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Through the Years

The wolf can range from solid white to solid black and a variety of colors in between including blond, tawny, buff, and brown.  The most abundant coloration found in North America is the agouti or grizzled gray coloration.  The guard hairs play a determining factor in the coloration of the animal.  Wolves typically have a higher percentage of multi-banded guard hairs.  An agouti has multiple colors of brown, gray, and beige on each guard hair.  Even black or white animals have multi-banded hairs.

 

The higher content wolfdogs typically inherit the wolfier coat characteristics.  While low and mid content wolfdogs can come in a broad assortment of colors that are inherited from the dog genes in their line. 

 

Wolves and high content wolfdogs are always born dark brown, charcoal or black.  The head may show a slight variation in color, but a high content or pure litter should have color conformity.  A well-bred high content litter will not be born solid white or cream colored.  Typically, a creamy colored puppy will indicate a lower content of wolf or severe in-breeding.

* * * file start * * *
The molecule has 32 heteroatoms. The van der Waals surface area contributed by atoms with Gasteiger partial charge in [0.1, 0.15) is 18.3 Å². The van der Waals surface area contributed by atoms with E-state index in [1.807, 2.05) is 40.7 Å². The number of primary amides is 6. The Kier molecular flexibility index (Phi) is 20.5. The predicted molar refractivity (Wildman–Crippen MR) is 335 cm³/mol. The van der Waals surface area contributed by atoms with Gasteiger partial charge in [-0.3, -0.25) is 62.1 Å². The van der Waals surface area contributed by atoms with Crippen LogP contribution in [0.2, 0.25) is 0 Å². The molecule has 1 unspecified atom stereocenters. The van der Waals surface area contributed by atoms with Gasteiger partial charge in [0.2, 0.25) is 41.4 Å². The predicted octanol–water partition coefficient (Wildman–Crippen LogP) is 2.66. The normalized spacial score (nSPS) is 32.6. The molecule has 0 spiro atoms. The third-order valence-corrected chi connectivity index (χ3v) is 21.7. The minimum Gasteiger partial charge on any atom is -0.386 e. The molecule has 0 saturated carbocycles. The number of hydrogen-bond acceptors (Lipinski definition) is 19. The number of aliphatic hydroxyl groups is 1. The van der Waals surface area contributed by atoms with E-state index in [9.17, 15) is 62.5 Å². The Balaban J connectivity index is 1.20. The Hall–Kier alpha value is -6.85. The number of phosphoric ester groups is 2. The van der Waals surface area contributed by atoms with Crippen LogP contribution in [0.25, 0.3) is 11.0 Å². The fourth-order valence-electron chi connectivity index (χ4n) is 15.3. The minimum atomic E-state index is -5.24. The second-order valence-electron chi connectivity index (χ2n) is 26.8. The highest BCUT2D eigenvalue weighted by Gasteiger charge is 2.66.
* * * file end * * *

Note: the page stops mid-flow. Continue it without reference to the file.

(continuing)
Wolves and high contents will "phase out" as they grow older.  Each consecutive year they grow slightly lighter in color.  This is most obvious in the case of black wolves.  They usually begin phasing by the time they are three years old.  The muzzle and feet are typically the first to show signs of lightening in color.  By the time they are 7-10 they can be a solid white or silvery color.

 

It is important to understand that no two wolfdogs are alike and each one will grow and change slightly differently from the next.  Even siblings will develop on their own schedules.

 

Visit these pages for a progression of photos showing the changes in coloration in high content wolfdogs through the years:

Agouti

Brown

 

Arctic

 

Black